2. “Don’t take it personally. Strike up a conversation and I’ll try to keep my end of it. It’ll take a bit, but I do warm up to talking. Odd, but being with my students is never a problem. Perhaps because in a sense it is scripted, according to the lesson plan.” -Ann

3. “I wish other people knew that it isn’t as easy as ‘just stop it.’” -Bridget

4. “I wish other people knew how much a simple reassurance or kind word means to someone struggling with social anxiety. Put yourself in their shoes and always be kind.” -Angelica

5. “I wish I could tell more people about my social anxiety but I worry that I’ll be labeled as someone with a mental illness.” -Sylvia

6. “If I’m talking fast, it’s because I’m uncomfortable and want to get through the interaction quickly to spare myself discomfort.” -Riley

7. “Forcing me to say something isn’t the way to win me over. I have to feel comfortable contributing to a conversation. Social anxiety feels like you’re about to be persecuted for being yourself.” -Tina

8. “I wish people knew that it is just something that I cannot control. Also, that I’m not crazy.” -Sara

9. “I wish people wouldn’t expect everyone to be perky and outgoing, and I really wish not to be made fun of or ‘pitied’ when I can’t take it anymore and dash out of the room.” -Kris

10. “I wish people knew that my demeanor or lack of engagement and nonverbal signs of avoidance have nothing to do with them. I wish they wouldn’t get personally offended when I’m late or seem uninvolved or aloof. I’m really just dealing with the intense dread and trying not to get overwhelmed and swallowed up by the feelings of impending doom.” -Sara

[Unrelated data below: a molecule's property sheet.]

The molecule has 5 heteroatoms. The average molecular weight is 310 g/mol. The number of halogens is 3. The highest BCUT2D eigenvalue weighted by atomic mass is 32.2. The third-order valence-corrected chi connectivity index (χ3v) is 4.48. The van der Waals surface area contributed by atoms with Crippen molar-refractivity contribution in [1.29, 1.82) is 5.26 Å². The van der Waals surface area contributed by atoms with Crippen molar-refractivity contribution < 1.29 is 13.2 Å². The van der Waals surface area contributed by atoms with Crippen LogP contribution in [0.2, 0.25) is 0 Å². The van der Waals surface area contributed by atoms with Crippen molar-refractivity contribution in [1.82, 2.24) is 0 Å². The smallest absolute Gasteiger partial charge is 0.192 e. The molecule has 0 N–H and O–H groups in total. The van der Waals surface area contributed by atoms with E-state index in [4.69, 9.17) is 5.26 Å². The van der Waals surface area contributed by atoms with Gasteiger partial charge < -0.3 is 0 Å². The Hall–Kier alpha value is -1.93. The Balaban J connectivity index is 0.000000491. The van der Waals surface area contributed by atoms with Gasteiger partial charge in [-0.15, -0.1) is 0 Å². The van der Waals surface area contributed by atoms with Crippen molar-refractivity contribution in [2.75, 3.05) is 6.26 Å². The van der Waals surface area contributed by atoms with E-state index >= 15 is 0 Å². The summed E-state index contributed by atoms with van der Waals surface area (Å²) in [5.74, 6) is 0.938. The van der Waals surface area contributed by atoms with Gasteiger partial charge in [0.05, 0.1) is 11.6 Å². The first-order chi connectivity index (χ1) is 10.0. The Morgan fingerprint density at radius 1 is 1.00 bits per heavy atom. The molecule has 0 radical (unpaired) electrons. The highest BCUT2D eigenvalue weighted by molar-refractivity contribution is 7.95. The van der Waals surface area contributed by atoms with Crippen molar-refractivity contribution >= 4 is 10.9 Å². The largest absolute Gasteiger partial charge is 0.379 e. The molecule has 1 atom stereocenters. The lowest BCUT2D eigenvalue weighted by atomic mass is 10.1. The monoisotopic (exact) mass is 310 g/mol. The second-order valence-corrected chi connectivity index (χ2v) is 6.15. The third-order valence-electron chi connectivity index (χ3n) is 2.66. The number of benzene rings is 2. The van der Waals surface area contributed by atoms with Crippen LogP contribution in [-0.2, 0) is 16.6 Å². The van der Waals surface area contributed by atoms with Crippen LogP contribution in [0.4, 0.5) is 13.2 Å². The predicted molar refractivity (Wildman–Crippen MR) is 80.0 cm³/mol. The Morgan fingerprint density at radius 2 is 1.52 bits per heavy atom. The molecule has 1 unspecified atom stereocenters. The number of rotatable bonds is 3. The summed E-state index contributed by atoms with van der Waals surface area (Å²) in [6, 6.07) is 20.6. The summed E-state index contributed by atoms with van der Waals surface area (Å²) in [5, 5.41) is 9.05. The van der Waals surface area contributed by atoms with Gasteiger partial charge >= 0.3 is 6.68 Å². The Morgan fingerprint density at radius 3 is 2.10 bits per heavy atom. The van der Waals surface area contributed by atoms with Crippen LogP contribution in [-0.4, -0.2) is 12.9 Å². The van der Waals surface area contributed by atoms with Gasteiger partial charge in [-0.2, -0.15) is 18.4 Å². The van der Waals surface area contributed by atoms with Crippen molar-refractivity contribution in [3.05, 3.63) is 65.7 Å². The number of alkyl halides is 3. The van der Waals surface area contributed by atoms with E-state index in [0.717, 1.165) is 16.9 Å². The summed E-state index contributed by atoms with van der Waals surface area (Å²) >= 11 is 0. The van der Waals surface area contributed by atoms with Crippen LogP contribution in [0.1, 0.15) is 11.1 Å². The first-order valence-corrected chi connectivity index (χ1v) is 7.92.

11. “Just because there are times I come across as very confident and outgoing, it doesn’t mean I don’t struggle inside with anxiety and negative self-talk.” -Melissa

12. “I don’t feel the need to be the center of attention at social events, and ‘working the room’ feels fake and tires me out. I used to get stomach aches and sweats before I went out, and I hated relying on alcohol to let my guard down. Now I just force myself to do events but in short spurts and well-spaced out so I can cope better.” -Amoreena

13. “It’s not something that just goes away. It takes a lot of energy to fight it, so I may not stay long in the situation. Not just to get away as an introvert, but anxiety can physically cause pain so I leave.” -Hilary

14. “No one can make you snap out of it.” -Amoreena

15. “I wish people knew I had social anxiety. Then I would no longer have to pretend.” -Jane


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Let’s make social anxiety something that’s okay to talk about. Let’s stop acting like it doesn’t exist, and accept that it’s a very real part of many people’s lives. Because when we do that, we open the door to more understanding, and help for those who need it most.

Do you struggle with anxiety? To learn more about it, as well as how to manage it, please see the resources below. 

More Anxiety Resources

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Jenn Granneman is the founder of IntrovertDear.com and the author of The Secret Lives of Introverts: Inside Our Hidden World. She also cohosts The Introvert, Dear Podcast and blogs for Psychology Today. For most of her life, Jenn felt weird, different, and out of place because of her quiet ways. She writes about introversion because she doesn’t want other introverts to feel the way she did.